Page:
Miami Heat guard Dwyane Wade and Cleveland Cavaliers forward LeBron James are great friends, and their relationship was not tarnished by James leaving Miami to return to Cleveland. That’s nice, right? WRONG. Miami Heat president Pat Riley does not approve. From ESPN’s Pablo Torre:
“On-court effort, after all, isn’t really why Heat president Pat Riley quietly detests the Wade-James friendship.”
Riley is a competitor, through and through.
“As coach of the Heat, Riley kept the spirit of the ’80s alive by reportedly instituting a $1,500 fine for any player who helped an opponent up off the floor.”
Wade firmly believes that his friendship with James in no way interferes with his competitive spirit:
The biggest misconception, for myself and LeBron, is that we can’t compete against each other because we’re friends,” Wade says. “We’re two of the biggest competitors in the game. It’s just a slap in the face.”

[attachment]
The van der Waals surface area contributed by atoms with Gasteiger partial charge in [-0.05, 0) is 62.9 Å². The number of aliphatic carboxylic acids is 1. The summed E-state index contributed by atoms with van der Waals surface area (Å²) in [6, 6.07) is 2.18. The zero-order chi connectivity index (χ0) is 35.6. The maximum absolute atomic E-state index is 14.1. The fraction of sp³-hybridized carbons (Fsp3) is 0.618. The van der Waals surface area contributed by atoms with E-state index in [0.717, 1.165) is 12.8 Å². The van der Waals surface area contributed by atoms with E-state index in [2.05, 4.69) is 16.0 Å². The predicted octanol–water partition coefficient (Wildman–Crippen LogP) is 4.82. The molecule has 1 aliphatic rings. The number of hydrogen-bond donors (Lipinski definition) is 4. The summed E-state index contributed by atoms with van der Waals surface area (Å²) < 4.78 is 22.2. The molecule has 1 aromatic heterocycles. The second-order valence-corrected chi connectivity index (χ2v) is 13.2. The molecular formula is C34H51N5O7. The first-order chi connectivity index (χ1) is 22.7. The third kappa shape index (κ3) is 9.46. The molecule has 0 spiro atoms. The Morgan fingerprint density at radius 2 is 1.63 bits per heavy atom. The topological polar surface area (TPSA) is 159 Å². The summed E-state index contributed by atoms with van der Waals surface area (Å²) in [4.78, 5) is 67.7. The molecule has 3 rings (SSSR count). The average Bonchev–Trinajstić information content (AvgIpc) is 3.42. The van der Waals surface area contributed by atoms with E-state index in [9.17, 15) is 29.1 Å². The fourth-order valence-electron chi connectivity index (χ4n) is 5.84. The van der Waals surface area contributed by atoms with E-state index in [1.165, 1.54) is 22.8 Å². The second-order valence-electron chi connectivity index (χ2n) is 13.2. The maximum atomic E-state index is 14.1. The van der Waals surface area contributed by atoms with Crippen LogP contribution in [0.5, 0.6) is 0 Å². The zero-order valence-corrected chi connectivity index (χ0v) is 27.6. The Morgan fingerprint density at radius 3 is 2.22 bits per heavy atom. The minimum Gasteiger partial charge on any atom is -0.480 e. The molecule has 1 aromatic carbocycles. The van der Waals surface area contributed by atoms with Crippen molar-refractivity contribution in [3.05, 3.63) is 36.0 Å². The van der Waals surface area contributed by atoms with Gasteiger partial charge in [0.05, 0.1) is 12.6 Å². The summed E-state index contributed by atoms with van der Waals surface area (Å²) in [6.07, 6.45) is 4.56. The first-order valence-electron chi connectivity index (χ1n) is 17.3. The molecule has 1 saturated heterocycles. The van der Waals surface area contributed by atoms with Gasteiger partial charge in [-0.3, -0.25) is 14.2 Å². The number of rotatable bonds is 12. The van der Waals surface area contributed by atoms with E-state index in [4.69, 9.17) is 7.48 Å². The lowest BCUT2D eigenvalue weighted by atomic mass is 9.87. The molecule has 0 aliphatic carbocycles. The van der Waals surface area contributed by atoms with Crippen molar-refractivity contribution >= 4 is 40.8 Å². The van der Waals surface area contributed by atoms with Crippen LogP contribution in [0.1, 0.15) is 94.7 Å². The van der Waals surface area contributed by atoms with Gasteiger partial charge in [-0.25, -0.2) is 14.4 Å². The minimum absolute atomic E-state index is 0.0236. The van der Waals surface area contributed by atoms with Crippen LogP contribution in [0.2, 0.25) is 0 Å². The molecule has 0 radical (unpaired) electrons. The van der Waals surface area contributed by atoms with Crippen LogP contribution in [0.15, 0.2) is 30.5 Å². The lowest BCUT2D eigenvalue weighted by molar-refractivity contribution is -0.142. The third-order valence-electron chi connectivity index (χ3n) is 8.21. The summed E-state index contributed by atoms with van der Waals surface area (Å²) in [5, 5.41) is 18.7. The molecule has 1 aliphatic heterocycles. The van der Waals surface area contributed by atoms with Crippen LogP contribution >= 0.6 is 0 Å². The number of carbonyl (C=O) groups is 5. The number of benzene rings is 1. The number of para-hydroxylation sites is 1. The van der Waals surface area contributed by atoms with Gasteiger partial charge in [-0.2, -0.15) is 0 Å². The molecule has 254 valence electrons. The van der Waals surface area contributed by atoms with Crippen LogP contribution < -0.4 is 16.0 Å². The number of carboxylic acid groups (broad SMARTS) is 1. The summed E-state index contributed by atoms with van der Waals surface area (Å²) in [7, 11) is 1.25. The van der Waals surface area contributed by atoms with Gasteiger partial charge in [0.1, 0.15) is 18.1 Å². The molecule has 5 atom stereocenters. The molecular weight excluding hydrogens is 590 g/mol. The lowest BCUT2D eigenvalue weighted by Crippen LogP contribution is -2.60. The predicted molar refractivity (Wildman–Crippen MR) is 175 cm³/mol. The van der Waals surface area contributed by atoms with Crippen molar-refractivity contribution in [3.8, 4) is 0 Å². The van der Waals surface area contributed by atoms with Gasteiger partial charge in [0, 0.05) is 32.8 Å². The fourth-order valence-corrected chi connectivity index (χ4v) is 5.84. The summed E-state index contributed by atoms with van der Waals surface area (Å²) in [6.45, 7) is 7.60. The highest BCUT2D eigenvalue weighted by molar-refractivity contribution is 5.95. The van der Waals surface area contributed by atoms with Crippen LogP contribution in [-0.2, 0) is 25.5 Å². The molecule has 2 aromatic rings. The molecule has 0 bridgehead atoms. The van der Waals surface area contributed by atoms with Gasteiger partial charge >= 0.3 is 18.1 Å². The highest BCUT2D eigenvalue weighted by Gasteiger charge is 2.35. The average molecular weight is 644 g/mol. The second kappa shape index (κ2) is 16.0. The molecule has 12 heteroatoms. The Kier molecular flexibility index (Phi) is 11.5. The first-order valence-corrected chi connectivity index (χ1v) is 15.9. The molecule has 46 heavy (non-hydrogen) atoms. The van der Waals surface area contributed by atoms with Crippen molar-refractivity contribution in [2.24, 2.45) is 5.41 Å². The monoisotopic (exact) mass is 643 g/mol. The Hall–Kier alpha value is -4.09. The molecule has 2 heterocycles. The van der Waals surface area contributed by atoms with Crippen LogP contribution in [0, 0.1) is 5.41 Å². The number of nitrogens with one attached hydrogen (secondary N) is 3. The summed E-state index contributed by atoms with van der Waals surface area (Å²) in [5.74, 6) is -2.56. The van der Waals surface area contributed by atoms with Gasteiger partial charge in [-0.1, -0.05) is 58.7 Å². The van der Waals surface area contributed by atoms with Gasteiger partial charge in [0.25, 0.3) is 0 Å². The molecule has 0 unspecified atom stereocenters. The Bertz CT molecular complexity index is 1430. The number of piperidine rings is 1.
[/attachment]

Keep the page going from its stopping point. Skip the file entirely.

He sighs. “I played amongst my brothers my whole life,” Wade continues, voice sharpening. “And I wanted to beat their ass every time.”
Today’s NBA, where star players from opposing teams are friends who go on vacations together and work out together during the offseason, is a very different league than it used to be. It’s hard to imagine hyper-competitive guys like Michael Jordan and Larry Bird peacefully hanging out.
Riley is old-school. He played in the NBA in the 1960s and 1970s, when players from different teams were enemies both on and off the court.